10) ALSO, the plug wire on the spark plug underneath the stupid EGR port is going to end up resting against that part of the header. Get a spark plug heat shield and wrap it on that one wire. I just went out to Pep Boys and bought a pack of 2 heat shields. I only put them on the wires that were potentially touching the headers, but not on the rest. (Sorry, no pic)

11) (Optional) If you ordered your Pacesetter headers without EGR, guess what? You get an EGR port anyway! Hooray! However, you get a block off plate. I didn't, but I SHOULD have installed that before hand. Refer to the steps in Section 8 that put the AIR pipes on to the ports. Use that Bolt -> Washer -> Block Off Plate -> Header EGR Port -> Washer -> Nut configuration to put the Block Off plate on BEFORE putting the headers up.

12) Feed the headers from below and have a guy up top receive it. I didn't get it on the first try, but it is pretty easy once you get the right angle. Put the gasket in between the Heads and the Headers just like before.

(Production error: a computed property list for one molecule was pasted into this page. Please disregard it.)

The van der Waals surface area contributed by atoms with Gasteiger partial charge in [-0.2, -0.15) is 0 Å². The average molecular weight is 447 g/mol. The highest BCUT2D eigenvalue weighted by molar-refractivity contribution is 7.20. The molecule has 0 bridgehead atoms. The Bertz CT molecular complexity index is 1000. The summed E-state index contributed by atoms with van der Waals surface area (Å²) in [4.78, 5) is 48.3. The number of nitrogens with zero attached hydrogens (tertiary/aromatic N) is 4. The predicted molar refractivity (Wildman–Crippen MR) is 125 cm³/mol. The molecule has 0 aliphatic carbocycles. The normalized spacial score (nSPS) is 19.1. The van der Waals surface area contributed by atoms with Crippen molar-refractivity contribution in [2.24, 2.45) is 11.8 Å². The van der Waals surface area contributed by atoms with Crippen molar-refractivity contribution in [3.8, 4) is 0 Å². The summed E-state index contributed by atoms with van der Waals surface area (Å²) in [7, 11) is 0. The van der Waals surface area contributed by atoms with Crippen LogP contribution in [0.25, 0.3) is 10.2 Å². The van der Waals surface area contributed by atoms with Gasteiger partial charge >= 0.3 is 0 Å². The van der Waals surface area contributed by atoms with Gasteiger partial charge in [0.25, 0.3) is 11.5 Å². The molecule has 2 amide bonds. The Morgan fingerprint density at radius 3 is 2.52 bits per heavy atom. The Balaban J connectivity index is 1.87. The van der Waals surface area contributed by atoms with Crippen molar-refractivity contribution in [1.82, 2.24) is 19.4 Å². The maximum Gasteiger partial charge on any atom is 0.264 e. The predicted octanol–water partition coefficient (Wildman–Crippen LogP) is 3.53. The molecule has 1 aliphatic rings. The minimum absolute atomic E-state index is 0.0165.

And here's a pic from below with both headers in. Sexy, sexy!

Now...to the Y!

Last edited by cyberkill; 06-01-2014 at 02:56 AM. Reason: Switching to Google images
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Old 05-25-2010, 01:00 AM   #8
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**SECTION 7: Installing TSP Catted Y**

This is what the Y Pipe looks like assembled off the car.

1) Connect the Y part of the TSP Y Pipe into the I Pipe.

2) (Optional) That Y part just did NOT want to go in. After about a half hour of pushing, tugging, spinning, twisting, headbanging, I had to do something. I took my Dremel and then ground the inside of the pipe a bit to shave off the rust. Remember earlier where the picture showed that the old Y pipe was 1.5 inches deep in here? Well the TSP Y is like 2.5" to 3" so, I went in about 1.5" deep with the grinding and then I sprayed a TON of PB Blaster in there too.

3) (Optional) I also ground the new Y too. I made straight lines left and right. You can see what I was doing in the pic.

4) (Optional) I sprayed more PB Blaster inside the I Pipe and on the Y pipe too and then shoved it in, twisted, pushed, kicked, and then it was in! That took a lot of strength & energy! (This is the part where you have to remember that cars don't like to be modified so things don't always just fit. You gotta force this in)

5) Put the good clamp around the Passenger Header to Cat part and stick the cat in as far as it will go. Don't tighten yet.